Reviews

Hostage

Mesa Lanes Red Wine & Yellow Pills LP

This is a Southern California band who was formerly known as DODGE DART that formed in 1995. I don’t know the specifics of how close the current lineup is from the previous band, but there seems to be a lot of crossover, especially as far as songwriters go. Honestly there are many songs on this release that I just don’t understand what their message is. The lyrics are so vague that they don’t quite tell a full story, though there are some simpler ones that poke fun at American bros, the guy who is president, senators, and drug use. There are songs that covertly reference what seems to be heroin withdrawal in “Bobby Pin,” desires for casual hook ups in “Action,” and violence spurred by jealousy in “Gonna Fuck You Up.” While I don’t love all the words in every song, I definitely do love how absolutely catchy each one is. Their drummer is a powerhouse and keeps a tight, snappy beat. They trade off vocal duties between four different members! My favorite singer being the soulful Audrey Sjobeck. This is a record written by folks who have at least 25 years put into making music and it shows.

Outsiders These Streets LP

On the one hand, OUTSIDERS are Orange County street punk with gruff crew backing vox and every song’s an anthem and we’re all gonna stick together and stuff except when you’re wrong and then you better look out and watch your mouth. On the other hand, it’s kinda RANCID-lite and there’s a song talking about giving “all the meat you can fucken eat” to a girl who is “out on the prowl like a dog in heat” (the author can “tell by the way she’s looking at me” that she wants it, too). Just five tattooed bros who look like they should be old enough to know better. Hard pass.

The Divided World You’re Living In LP

Containing ex-members of BONECRUSHER, Orange County’s the DIVIDED debut plants firmly in anthemic punk, landing somewhere between the rowdy singalongs of classic street punk, and the guitar-driven Loggerheads-era DOA, with rock influences similarly strongly affixed atop a sturdy frame of straightforward punk blasting. Ten tracks that hurl gravel-tinted vocals hollering and crooning over melodic riffs, an anchoring sturdy drum beat, and occasional flourishes—a searing guitar lead and solo, a drop out for some bass soloing, and other small touches that echo the great ’80s/’90s OC sounds of yore. BONECRUSHER’s early recordings remind me a lot of PERSONALITY CRISIS, and the same swagger and unique vocal quirks surface here at points, though this is much more bright and upbeat, and just a really strong punk record with catchy songs that stick with you after the needle lifts. Lyrics are stories told of love and loss, snippets on hard work, toil, and surviving. Legendary punk photographer Ed Colver supplies stage-setting cover photos of chain link fences, empty beer cans, abandoned buildings, and spray painted walls. A great balanced recording makes this a good bet for punks who clamor for songs, melody, and singalong mixed with a little gristle, but the songs are strong enough that there’s a pretty good chance that after a pint or three at their show, anyone would leave with a copy under their arm. Solid!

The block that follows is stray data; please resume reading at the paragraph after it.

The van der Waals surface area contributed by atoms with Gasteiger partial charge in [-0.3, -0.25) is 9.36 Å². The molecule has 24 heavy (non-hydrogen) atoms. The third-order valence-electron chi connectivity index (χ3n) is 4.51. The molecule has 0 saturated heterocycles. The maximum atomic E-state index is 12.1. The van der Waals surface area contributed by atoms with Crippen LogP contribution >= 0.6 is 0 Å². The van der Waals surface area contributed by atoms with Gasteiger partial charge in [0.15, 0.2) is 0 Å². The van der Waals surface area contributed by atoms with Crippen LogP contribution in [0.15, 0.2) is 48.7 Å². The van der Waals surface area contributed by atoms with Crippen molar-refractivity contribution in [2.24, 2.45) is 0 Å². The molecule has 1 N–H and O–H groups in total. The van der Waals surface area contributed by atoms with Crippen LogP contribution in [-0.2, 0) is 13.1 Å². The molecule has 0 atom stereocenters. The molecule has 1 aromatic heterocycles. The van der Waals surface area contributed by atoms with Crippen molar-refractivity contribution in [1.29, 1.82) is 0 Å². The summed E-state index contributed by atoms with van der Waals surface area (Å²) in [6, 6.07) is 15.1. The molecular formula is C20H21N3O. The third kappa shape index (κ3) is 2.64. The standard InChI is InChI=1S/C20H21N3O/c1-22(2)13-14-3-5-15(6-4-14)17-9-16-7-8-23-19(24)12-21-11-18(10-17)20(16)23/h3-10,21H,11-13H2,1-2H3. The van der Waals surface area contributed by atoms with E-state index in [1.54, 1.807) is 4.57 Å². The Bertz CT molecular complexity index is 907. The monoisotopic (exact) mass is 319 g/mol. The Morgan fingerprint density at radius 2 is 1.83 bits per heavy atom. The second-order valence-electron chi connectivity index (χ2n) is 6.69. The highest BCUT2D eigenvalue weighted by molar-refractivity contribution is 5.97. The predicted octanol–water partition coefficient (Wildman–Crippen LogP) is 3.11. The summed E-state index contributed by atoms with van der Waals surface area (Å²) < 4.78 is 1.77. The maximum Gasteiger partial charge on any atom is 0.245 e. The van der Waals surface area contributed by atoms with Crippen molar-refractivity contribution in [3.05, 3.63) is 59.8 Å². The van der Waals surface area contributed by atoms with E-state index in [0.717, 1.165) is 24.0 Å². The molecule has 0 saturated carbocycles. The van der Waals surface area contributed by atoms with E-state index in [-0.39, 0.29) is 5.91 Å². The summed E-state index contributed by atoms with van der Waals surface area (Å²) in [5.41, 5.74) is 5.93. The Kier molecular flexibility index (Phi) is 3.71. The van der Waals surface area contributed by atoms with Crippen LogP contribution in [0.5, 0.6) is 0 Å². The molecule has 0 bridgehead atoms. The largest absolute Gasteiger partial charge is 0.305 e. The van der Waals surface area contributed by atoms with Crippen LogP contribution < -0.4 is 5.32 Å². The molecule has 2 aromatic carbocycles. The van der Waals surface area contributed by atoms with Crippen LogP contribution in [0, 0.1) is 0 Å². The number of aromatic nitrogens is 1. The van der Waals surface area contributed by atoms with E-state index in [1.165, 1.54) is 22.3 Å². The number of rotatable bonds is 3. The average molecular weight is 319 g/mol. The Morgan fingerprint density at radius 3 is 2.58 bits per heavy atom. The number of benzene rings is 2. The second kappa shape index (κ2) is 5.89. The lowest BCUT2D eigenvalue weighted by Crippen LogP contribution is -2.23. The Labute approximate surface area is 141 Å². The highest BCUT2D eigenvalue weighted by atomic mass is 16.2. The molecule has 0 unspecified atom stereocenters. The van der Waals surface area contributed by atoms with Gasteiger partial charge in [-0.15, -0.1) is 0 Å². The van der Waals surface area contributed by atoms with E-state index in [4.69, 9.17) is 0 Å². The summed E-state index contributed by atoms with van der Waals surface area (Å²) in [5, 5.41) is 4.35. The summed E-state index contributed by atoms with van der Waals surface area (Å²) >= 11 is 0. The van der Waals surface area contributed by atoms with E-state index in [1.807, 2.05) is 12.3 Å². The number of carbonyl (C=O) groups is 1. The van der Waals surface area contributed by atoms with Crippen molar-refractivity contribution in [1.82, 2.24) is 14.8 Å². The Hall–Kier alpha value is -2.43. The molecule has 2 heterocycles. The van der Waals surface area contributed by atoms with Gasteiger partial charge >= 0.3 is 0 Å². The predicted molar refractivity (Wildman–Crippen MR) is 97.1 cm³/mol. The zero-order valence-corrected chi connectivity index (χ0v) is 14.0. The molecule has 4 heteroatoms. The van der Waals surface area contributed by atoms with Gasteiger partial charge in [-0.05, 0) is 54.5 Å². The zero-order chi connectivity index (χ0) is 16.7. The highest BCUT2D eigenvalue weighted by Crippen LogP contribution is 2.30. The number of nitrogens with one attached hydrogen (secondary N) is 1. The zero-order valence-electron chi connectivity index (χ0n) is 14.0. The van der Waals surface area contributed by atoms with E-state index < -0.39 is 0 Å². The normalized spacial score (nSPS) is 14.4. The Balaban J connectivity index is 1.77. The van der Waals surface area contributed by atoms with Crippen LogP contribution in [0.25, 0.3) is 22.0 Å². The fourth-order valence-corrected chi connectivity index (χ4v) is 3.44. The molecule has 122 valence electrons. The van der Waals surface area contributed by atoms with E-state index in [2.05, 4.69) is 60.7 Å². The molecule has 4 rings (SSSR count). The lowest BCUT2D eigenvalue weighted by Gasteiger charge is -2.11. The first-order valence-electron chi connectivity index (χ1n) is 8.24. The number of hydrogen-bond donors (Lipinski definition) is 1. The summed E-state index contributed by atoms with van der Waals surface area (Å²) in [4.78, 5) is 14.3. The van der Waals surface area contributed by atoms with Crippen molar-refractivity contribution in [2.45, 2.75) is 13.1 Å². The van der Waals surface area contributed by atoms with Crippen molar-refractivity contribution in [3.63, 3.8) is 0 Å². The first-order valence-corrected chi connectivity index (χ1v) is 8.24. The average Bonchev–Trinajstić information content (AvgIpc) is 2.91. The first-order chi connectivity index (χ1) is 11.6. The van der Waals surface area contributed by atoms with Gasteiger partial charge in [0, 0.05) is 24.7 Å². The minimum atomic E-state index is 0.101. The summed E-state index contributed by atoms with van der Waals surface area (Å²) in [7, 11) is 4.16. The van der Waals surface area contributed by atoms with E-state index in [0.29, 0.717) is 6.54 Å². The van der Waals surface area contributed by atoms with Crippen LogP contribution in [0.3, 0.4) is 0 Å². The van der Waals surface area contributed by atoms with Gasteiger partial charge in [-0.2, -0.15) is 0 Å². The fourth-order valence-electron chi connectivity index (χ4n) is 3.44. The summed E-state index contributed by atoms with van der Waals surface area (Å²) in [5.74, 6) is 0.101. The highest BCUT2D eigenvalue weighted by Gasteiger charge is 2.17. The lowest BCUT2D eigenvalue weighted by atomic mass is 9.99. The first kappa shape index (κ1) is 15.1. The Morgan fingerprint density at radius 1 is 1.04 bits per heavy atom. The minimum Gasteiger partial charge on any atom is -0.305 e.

The Plagues Shadow of a Doubt / Hector the Connector 7″

Hi-energy ’77 punk, NY-via-Southern California-style from start to finish. Vocals are a snotty monotone bark, guitars run the show here with a soulful approach to classic garage punk. “Hector the Connector” is the hit, taking those four chords that we all know and making them feel like they’re important again (note: they were never not important). No bullshit here, just two short-ass smashers…punk style.

Vulturas Vulturas LP

The VULTURAS count a couple PUSHERS and MANIC HISPANIC folks in their ranks, so the sound here is pure OC punk: pogo rhythms, guitar crunch, and vocals that alternate between creeper sneering and full-on wail. A drunk/drugged fuck-all attitude is poured over the entire affair, which is largely formulaic but executed with enough oomph to at least prompt interest. Not a repeat offender, but plenty suitable for devout followers of the genre.